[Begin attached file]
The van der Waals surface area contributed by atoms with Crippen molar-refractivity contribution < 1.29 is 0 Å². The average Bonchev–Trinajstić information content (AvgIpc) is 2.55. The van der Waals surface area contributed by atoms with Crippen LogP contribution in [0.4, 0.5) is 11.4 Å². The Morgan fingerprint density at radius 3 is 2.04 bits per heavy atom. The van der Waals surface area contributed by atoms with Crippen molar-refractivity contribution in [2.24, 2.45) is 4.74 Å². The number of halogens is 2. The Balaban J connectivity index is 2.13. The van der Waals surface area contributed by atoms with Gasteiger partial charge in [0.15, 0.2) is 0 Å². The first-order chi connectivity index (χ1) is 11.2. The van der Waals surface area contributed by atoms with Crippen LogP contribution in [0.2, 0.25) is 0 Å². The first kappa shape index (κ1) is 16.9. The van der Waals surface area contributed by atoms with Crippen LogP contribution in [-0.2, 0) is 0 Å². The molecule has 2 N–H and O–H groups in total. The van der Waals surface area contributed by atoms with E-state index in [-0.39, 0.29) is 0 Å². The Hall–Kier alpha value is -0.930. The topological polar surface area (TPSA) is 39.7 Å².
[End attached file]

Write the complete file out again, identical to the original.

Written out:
The van der Waals surface area contributed by atoms with Crippen molar-refractivity contribution < 1.29 is 0 Å². The average Bonchev–Trinajstić information content (AvgIpc) is 2.55. The van der Waals surface area contributed by atoms with Crippen LogP contribution in [0.4, 0.5) is 11.4 Å². The Morgan fingerprint density at radius 3 is 2.04 bits per heavy atom. The van der Waals surface area contributed by atoms with Crippen molar-refractivity contribution in [2.24, 2.45) is 4.74 Å². The number of halogens is 2. The Balaban J connectivity index is 2.13. The van der Waals surface area contributed by atoms with Gasteiger partial charge in [0.15, 0.2) is 0 Å². The first-order chi connectivity index (χ1) is 11.2. The van der Waals surface area contributed by atoms with Crippen LogP contribution in [0.2, 0.25) is 0 Å². The first kappa shape index (κ1) is 16.9. The van der Waals surface area contributed by atoms with Crippen LogP contribution in [-0.2, 0) is 0 Å². The molecule has 2 N–H and O–H groups in total. The van der Waals surface area contributed by atoms with E-state index in [-0.39, 0.29) is 0 Å². The Hall–Kier alpha value is -0.930. The topological polar surface area (TPSA) is 39.7 Å².